Fortunately, such a horror no longer exists. Instead, we look up to gaze upon the façades of the Jorge Amado Foundation and the City Museum, institutions committed to the uplift of humanity; the former preserves the legacy of the Bahía author and promotes literature in the state, while the latter conserves cultural treasures that epitomize the city, including its history, religion, cuisine, and art, among other cultural elements. But these are not the only cultural centers located in the splendid neighborhood of Pelourinho. The drumming and song emanating from the Bahía Folk Ballet’s rehearsal can always be heard close to the slope, and the nearby streets are home to the Eugenio Teixeira Leal, Tempostal, and Abelardo Rodrigues museums, along with the Museum of the Imaginary Object and the Museum of Bahía Cuisine. Wishing to learn a little about the ingredients that make Salvador a gastronomic destination, we head for this last museum.

Northeastern cuisine in general, and Bahía cuisine in particular, is so extensive, complex, sophisticated, and delicious that it has become a key element of Brazil’s culinary identity. The museum introduces us to foods like dendé (palm) oil and fariña (cassava flour), both essential to dishes like moqueca (fish or seafood stew), tapioca, and the essential acarajé (deep-fried balls of mashed beans). We wrap up our visit with lunch at the nearby Pelourinho Senac Restaurant School. During my brief visit here I want to collect as many taste experiences as I can without busting the buttons of my trousers, so I turn my plate into a painter’s palette of small portions of as many delights as possible.

After a splendid lunch and lovely postprandial conversation, complemented by the delicious and aromatic local coffee, we press on to the last part of our day: a walk to Largo do Santo Antônio Além do Carmo. Tourists generally make this trip by bus, but the sinful amount of calories we have consumed weighs on our consciences (and on our stomachs) and we walk the mile to our destination as a self-imposed penance.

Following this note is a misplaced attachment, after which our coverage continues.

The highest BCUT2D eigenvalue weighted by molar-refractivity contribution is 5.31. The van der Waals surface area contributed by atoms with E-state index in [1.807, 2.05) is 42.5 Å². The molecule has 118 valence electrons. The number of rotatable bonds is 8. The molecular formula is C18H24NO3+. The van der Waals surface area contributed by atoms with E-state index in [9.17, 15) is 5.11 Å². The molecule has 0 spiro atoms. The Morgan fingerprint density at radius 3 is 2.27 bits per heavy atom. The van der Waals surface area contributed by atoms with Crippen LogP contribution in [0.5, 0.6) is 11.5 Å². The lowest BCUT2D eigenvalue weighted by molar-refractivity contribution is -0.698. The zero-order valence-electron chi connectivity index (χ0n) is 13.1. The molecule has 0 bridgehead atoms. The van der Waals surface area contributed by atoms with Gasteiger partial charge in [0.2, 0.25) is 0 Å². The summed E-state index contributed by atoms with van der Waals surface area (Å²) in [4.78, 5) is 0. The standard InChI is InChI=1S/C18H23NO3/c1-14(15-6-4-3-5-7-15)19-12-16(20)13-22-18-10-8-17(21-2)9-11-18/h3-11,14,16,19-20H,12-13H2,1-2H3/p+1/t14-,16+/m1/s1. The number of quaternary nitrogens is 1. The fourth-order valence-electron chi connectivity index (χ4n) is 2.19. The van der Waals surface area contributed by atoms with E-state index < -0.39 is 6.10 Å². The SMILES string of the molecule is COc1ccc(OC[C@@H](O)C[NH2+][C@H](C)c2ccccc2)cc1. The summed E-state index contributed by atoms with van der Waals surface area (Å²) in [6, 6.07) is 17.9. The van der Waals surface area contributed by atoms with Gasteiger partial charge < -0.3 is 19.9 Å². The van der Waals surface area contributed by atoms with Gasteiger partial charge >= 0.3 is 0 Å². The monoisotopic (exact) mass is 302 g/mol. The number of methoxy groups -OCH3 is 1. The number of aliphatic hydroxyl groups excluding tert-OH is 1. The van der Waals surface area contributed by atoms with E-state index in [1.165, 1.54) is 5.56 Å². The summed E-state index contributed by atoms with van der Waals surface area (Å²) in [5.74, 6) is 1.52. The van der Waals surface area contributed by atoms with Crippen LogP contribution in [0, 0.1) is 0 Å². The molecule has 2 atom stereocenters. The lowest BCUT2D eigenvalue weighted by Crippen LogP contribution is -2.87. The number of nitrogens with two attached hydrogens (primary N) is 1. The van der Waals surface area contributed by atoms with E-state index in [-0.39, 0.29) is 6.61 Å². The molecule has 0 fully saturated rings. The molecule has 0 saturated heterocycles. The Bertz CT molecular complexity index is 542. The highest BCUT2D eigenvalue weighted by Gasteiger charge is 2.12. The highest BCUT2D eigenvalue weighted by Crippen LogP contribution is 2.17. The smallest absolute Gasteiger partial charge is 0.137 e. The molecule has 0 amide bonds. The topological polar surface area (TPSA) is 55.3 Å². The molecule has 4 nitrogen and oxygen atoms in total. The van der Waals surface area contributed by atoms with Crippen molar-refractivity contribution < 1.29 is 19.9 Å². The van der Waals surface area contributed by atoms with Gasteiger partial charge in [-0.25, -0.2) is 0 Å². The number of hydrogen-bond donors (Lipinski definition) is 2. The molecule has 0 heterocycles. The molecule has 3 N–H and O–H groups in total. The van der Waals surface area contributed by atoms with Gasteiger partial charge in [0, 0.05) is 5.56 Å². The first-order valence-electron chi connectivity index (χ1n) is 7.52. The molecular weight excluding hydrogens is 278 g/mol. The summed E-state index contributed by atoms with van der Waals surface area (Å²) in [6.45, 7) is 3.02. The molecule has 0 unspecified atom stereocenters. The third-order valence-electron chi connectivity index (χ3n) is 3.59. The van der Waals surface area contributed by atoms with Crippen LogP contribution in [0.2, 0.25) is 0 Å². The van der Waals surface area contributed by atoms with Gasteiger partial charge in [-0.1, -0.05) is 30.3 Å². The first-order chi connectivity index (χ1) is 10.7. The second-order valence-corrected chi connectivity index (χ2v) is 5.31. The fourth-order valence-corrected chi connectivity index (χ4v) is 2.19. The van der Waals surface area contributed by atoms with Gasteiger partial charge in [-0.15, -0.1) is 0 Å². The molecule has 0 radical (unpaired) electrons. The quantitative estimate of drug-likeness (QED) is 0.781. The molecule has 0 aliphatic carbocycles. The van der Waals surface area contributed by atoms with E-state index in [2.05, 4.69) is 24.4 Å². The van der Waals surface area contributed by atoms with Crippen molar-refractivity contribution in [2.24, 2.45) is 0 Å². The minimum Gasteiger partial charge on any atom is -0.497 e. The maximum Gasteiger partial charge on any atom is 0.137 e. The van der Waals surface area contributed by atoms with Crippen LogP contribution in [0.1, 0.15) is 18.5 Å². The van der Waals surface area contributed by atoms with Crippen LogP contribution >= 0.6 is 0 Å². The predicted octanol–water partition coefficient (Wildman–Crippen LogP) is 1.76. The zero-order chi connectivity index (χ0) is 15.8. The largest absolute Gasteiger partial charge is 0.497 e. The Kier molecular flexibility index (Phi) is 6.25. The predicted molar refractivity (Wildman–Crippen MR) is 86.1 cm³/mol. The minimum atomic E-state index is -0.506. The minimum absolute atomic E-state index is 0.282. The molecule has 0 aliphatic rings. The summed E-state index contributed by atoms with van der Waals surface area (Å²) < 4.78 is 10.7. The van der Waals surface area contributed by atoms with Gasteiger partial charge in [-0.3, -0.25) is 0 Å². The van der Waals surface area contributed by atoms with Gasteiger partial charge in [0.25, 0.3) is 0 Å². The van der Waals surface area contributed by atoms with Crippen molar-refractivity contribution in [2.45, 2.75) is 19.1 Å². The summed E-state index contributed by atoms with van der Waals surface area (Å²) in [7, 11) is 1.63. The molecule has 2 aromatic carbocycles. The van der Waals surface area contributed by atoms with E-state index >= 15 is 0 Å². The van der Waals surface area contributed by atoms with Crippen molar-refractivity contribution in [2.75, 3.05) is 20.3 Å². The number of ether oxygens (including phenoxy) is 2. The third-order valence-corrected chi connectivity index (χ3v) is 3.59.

We make our pilgrimage along Ladera do Carmo and Rua Direita de Santo Antônio at our own pace, enjoying the brightly-colored façades and pausing in front of the most important structures: the Church of the Santíssimo Sacramento, for example, and the Church of Carmo, which gives its name to this neighborhood.

Next to this latter stands the Carmo Convent, which has been converted into one of the most exclusive hotels in Bahia. The walk carries us away from the hustle and bustle of the heavily-touristed Pelourinho and Terreiro and gives us a glimpse of the residents’ daily lives behind the doors and shutters.

The food-induced stupor has dissipated by the time we reach Santo Antônio Além do Carmo (meaning “beyond Carmel”). Long isolated from the tourist boom in the center of Pelourinho, this neighborhood is the place to seek out the workshops of artists and artisans. In the plaza stands one of the city’s oldest churches, the parish church of Santo Antônio, the architecture of which evinces styles that run the gamut from baroque to neo-Classical. Next door, the Santo Antônio Fortress marks the northern border of the historic district.

A seat of resistance during the second Dutch invasion in 1638, the fortress is currently known as Fortaleza de Capoeira, since various schools of this martial-arts dance have been practiced here since the 1980s.

The afternoon shadows lengthen and we head for our last —actually next-to-last— stop: the Monument to Tomé de Souza, the city’s founder and Brazil’s first governor. A look around the plaza gives us a sense of the power of government and the march of history: the plaza is flanked by Salvador’s City Hall, constructed in 1549 shortly after the city was founded; the Rio Branco Palace, rebuilt in 1859 in the Republican style, and home to Bahía’s federal governor; and the modern Prefecture of Salvador (built in 1973), designed by architect João da Gama Filgueiras Lima, who cut his professional teeth during the building of Brasilia.

One other thing we should mention is the Lacerda Elevator, which links the upper city with the port. The current version of the Elevator dates to 1930.  Don’t be frightened if you feel like it’s descending very quickly: it is designed to do just that, given that every day it serves thousands of Soteropolitanos, as natives of Salvador are called. The Modelo Market awaits at the end of the ride, so you’ll quickly forget any discomfort. Although it is not actually part of the Colonial district, the Market is still historic. Built in 1912, it features handicrafts shops and restaurants on the second floor. It is here, sitting under the umbrellas on the terrace with good beers in hand as we wait for the sun to set, that Pelourinho imposes its last and most difficult test on me: making me leave when I don’t want to.

 


How to Get There

Copa Airlines offers two flights a week to Salvador de Bahía (Brazil) from North, Central, and South America and the Caribbean through its Hub of the Americas in Panama City. The outbound flight (474) leaves Tuesdays and Saturdays at 3:15 p.m. from Panama City, arriving in Salvador at 12:30 a.m. the following morning. The inbound flight (475) leaves Salvador at 1:30 a.m. on Wednesdays and Saturdays, landing in Panama City at 6:50 a.m. Further information at www.copaair.com